When Jurgen van Gael joined London-based start-up Rangespan – a company which develops analytical tools to help retailers grow and optimise their online range – he found his combination of scientific and practical experience to be crucial for making an impact in the start-up environment.
Jurgen is one of the 200 PhD students that Microsoft Research has been supporting in Europe since the launch of its PhD Scholarship Programme in 2004. The highly competitive programme supports PhD Scholars at research institutions across Europe, in research areas ranging from core computing to biological and social sciences.
Besides funding, PhD Scholars benefit from close collaboration with researchers at Microsoft. In addition to their academic supervisor, each scholar has a co-supervisor at the research lab. Regular lab visits are encouraged and about half of the scholars pursue a 12-week internship in one of the Microsoft Research labs, especially in Cambridge, Redmond or Bangalore. Such close collaboration provides the students with a good understanding of industry perspective on R&D and the needs of the business sector.
This is summed up by Gael’s testimony: “The Microsoft PhD Scholarship gave me as much freedom as I wanted to perform my doctoral machine learning research. In combination with regular advice from some of the world’s most influential researchers, I not only learned a valuable set of scientific skills but also how to connect my research matter in the real world.”
An essential part of the programme is the annual PhD Summer School in Cambridge where students are exposed to cutting-edge research in areas much broader than their own and are provided with basic training on topics such as entrepreneurship and presentation skills. This training helps them to showcase their research work in the most effective way. The school also represents a fantastic opportunity for networking, not just with other PhD students, but also with researchers from Microsoft and collaborating universities.
Good education and life-long learning are fundamental for the success of research and innovation. We believe that the next generation of scientists, engineers and entrepreneurs must be equipped with the knowledge and skills required for pioneering research and sustained technological development. High-technology industry helps to bring the benefits of such research to the general public. Collaboration between academia and industry is vital for this:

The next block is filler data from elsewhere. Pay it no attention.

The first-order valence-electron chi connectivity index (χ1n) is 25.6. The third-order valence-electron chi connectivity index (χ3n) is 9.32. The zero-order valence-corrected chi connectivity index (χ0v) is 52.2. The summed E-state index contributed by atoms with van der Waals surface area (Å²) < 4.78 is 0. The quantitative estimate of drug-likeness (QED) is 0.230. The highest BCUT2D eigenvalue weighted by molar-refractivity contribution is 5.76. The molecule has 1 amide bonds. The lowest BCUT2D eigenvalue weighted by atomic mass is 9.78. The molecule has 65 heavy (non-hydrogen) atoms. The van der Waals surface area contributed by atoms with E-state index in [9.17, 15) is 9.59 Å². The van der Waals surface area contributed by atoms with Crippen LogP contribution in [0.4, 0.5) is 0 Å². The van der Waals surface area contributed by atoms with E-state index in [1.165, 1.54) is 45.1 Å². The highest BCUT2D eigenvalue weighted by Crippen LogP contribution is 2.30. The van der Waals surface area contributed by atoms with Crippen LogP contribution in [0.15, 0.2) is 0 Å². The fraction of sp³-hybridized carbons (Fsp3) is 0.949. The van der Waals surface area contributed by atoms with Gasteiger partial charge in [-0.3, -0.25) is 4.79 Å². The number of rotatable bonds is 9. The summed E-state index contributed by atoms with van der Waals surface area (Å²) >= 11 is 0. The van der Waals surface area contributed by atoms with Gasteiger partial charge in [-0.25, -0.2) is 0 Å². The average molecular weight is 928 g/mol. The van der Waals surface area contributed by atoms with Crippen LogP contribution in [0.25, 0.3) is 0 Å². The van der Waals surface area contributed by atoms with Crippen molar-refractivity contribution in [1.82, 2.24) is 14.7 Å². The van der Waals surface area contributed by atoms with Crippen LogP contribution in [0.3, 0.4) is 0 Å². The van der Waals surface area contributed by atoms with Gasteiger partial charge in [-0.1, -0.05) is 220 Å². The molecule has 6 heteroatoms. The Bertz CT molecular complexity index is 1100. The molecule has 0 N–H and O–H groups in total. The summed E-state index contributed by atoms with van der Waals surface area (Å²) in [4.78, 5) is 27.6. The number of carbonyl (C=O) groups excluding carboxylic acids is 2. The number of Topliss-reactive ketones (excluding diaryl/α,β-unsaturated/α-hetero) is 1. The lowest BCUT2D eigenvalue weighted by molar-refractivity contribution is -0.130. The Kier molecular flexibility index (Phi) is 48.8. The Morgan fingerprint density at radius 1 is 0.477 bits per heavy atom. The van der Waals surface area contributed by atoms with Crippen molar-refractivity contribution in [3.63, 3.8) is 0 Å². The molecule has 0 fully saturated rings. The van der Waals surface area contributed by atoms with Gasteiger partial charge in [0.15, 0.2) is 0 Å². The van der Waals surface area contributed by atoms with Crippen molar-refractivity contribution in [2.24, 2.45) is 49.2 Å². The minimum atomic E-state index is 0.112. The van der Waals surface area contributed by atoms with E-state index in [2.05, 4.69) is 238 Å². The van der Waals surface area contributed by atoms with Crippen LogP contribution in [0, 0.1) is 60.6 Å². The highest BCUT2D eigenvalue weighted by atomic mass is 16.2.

Industry represents a source of substantial independent R&D funding and activity;
It’s a disseminator of most market-ready innovations;
It’s the best source of information on market needs and developments
Why is Microsoft investing in PhD students? The programme facilitates lab research and enables deep and long-term collaborations with leading research organisations in the region. For Andrew Blake, Laboratory Director at Microsoft Research Cambridge: “PhD Students are essential as they are willing to try out new research projects. Working with them increases our ability to explore new ideas and contribute to the sustainability of the research lab.”
Collaborations with a number of research organisations in the region, such as Max Planck Institutes in Germany and the University of Edinburgh in the UK, are so strong that both sides have engaged more deeply in the connection by jointly funding a number of scholarships.
Today, almost 80 PhD Scholars have completed their studies, many of them moving on to very promising careers in academia and industry – some, of course, continuing with Microsoft, working in research labs or product teams. Jamie Shotton, past scholar and now senior researcher at Microsoft Research Cambridge says: “The quality of supervision from my Microsoft Research Cambridge co-supervisor was extremely high. Being on the programme opened up great opportunities for me: I did three internships, one of which was co-hosted by Microsoft Research Redmond and the Robotics Studio team. That gave me experience of both academic work and product development.”